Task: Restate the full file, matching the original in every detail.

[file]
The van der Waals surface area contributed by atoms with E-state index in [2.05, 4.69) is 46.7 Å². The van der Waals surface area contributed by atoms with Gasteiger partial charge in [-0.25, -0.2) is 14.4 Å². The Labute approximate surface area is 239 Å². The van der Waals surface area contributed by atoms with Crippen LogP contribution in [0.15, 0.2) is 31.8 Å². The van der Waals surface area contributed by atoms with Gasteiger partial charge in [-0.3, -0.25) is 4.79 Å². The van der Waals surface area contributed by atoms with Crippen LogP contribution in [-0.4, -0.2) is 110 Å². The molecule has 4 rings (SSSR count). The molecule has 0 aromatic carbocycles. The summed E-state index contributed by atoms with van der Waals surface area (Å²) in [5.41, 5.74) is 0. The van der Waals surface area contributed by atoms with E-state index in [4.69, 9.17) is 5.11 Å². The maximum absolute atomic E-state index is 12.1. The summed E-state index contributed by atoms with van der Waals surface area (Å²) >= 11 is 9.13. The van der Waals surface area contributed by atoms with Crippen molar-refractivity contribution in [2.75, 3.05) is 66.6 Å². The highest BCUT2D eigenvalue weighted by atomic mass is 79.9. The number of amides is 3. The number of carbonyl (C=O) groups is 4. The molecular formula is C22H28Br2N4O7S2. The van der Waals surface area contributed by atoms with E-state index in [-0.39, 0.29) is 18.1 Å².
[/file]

The van der Waals surface area contributed by atoms with E-state index in [2.05, 4.69) is 46.7 Å². The van der Waals surface area contributed by atoms with Gasteiger partial charge in [-0.25, -0.2) is 14.4 Å². The Labute approximate surface area is 239 Å². The van der Waals surface area contributed by atoms with Crippen LogP contribution in [0.15, 0.2) is 31.8 Å². The van der Waals surface area contributed by atoms with Gasteiger partial charge in [-0.3, -0.25) is 4.79 Å². The van der Waals surface area contributed by atoms with Crippen LogP contribution in [-0.4, -0.2) is 110 Å². The molecule has 4 rings (SSSR count). The molecule has 0 aromatic carbocycles. The summed E-state index contributed by atoms with van der Waals surface area (Å²) in [5.41, 5.74) is 0. The van der Waals surface area contributed by atoms with E-state index in [4.69, 9.17) is 5.11 Å². The maximum absolute atomic E-state index is 12.1. The summed E-state index contributed by atoms with van der Waals surface area (Å²) >= 11 is 9.13. The van der Waals surface area contributed by atoms with Crippen molar-refractivity contribution in [2.75, 3.05) is 66.6 Å². The highest BCUT2D eigenvalue weighted by atomic mass is 79.9. The number of amides is 3. The number of carbonyl (C=O) groups is 4. The molecular formula is C22H28Br2N4O7S2. The van der Waals surface area contributed by atoms with E-state index in [-0.39, 0.29) is 18.1 Å².